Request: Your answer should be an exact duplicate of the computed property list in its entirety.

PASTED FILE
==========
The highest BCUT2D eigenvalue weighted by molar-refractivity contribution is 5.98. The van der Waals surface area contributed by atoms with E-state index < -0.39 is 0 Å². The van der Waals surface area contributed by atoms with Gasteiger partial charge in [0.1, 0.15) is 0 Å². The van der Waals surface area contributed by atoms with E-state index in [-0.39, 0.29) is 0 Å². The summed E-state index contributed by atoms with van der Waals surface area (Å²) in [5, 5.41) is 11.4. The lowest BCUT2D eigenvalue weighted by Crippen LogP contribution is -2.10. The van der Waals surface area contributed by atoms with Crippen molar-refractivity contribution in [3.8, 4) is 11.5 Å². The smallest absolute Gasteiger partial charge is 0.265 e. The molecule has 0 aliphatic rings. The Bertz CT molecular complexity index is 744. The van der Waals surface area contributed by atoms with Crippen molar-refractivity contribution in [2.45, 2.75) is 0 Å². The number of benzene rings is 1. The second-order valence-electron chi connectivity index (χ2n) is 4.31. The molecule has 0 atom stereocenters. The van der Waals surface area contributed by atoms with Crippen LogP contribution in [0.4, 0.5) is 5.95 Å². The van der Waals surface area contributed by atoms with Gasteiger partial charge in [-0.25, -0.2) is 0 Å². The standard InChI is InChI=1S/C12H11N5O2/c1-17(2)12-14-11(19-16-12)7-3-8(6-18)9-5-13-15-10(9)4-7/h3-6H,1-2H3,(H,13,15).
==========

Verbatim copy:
The highest BCUT2D eigenvalue weighted by molar-refractivity contribution is 5.98. The van der Waals surface area contributed by atoms with E-state index < -0.39 is 0 Å². The van der Waals surface area contributed by atoms with Gasteiger partial charge in [0.1, 0.15) is 0 Å². The van der Waals surface area contributed by atoms with E-state index in [-0.39, 0.29) is 0 Å². The summed E-state index contributed by atoms with van der Waals surface area (Å²) in [5, 5.41) is 11.4. The lowest BCUT2D eigenvalue weighted by Crippen LogP contribution is -2.10. The van der Waals surface area contributed by atoms with Crippen molar-refractivity contribution in [3.8, 4) is 11.5 Å². The smallest absolute Gasteiger partial charge is 0.265 e. The molecule has 0 aliphatic rings. The Bertz CT molecular complexity index is 744. The van der Waals surface area contributed by atoms with Crippen molar-refractivity contribution in [2.45, 2.75) is 0 Å². The number of benzene rings is 1. The second-order valence-electron chi connectivity index (χ2n) is 4.31. The molecule has 0 atom stereocenters. The van der Waals surface area contributed by atoms with Crippen LogP contribution in [0.4, 0.5) is 5.95 Å². The van der Waals surface area contributed by atoms with Gasteiger partial charge in [-0.25, -0.2) is 0 Å². The standard InChI is InChI=1S/C12H11N5O2/c1-17(2)12-14-11(19-16-12)7-3-8(6-18)9-5-13-15-10(9)4-7/h3-6H,1-2H3,(H,13,15).